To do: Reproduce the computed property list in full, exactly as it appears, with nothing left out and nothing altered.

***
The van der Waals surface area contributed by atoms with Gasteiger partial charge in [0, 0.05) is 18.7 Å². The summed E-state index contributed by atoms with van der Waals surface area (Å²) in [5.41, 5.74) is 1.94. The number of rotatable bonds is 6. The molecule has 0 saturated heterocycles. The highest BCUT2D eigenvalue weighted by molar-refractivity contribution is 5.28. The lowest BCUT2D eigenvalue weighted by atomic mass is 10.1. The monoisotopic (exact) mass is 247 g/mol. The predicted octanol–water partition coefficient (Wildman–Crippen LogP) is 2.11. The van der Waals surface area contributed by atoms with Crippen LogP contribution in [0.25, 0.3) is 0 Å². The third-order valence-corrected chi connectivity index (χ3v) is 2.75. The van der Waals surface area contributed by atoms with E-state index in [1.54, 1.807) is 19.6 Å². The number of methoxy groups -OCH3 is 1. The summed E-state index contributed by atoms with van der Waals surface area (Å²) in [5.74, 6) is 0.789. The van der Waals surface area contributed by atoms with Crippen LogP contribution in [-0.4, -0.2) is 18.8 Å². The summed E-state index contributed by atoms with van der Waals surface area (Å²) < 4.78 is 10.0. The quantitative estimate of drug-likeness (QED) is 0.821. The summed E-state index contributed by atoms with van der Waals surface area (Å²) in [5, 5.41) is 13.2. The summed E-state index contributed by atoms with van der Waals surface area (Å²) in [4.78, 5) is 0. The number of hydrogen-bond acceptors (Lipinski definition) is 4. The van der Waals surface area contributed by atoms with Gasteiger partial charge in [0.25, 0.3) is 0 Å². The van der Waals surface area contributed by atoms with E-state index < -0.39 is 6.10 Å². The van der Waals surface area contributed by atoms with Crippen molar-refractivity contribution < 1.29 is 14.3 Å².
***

The van der Waals surface area contributed by atoms with Gasteiger partial charge in [0, 0.05) is 18.7 Å². The summed E-state index contributed by atoms with van der Waals surface area (Å²) in [5.41, 5.74) is 1.94. The number of rotatable bonds is 6. The molecule has 0 saturated heterocycles. The highest BCUT2D eigenvalue weighted by molar-refractivity contribution is 5.28. The lowest BCUT2D eigenvalue weighted by atomic mass is 10.1. The monoisotopic (exact) mass is 247 g/mol. The predicted octanol–water partition coefficient (Wildman–Crippen LogP) is 2.11. The van der Waals surface area contributed by atoms with Crippen LogP contribution in [0.25, 0.3) is 0 Å². The third-order valence-corrected chi connectivity index (χ3v) is 2.75. The van der Waals surface area contributed by atoms with E-state index in [1.54, 1.807) is 19.6 Å². The number of methoxy groups -OCH3 is 1. The summed E-state index contributed by atoms with van der Waals surface area (Å²) in [5.74, 6) is 0.789. The van der Waals surface area contributed by atoms with Crippen LogP contribution in [-0.4, -0.2) is 18.8 Å². The summed E-state index contributed by atoms with van der Waals surface area (Å²) < 4.78 is 10.0. The quantitative estimate of drug-likeness (QED) is 0.821. The summed E-state index contributed by atoms with van der Waals surface area (Å²) in [5, 5.41) is 13.2. The summed E-state index contributed by atoms with van der Waals surface area (Å²) in [4.78, 5) is 0. The number of hydrogen-bond acceptors (Lipinski definition) is 4. The van der Waals surface area contributed by atoms with Gasteiger partial charge in [0.25, 0.3) is 0 Å². The van der Waals surface area contributed by atoms with E-state index < -0.39 is 6.10 Å². The van der Waals surface area contributed by atoms with Crippen molar-refractivity contribution < 1.29 is 14.3 Å².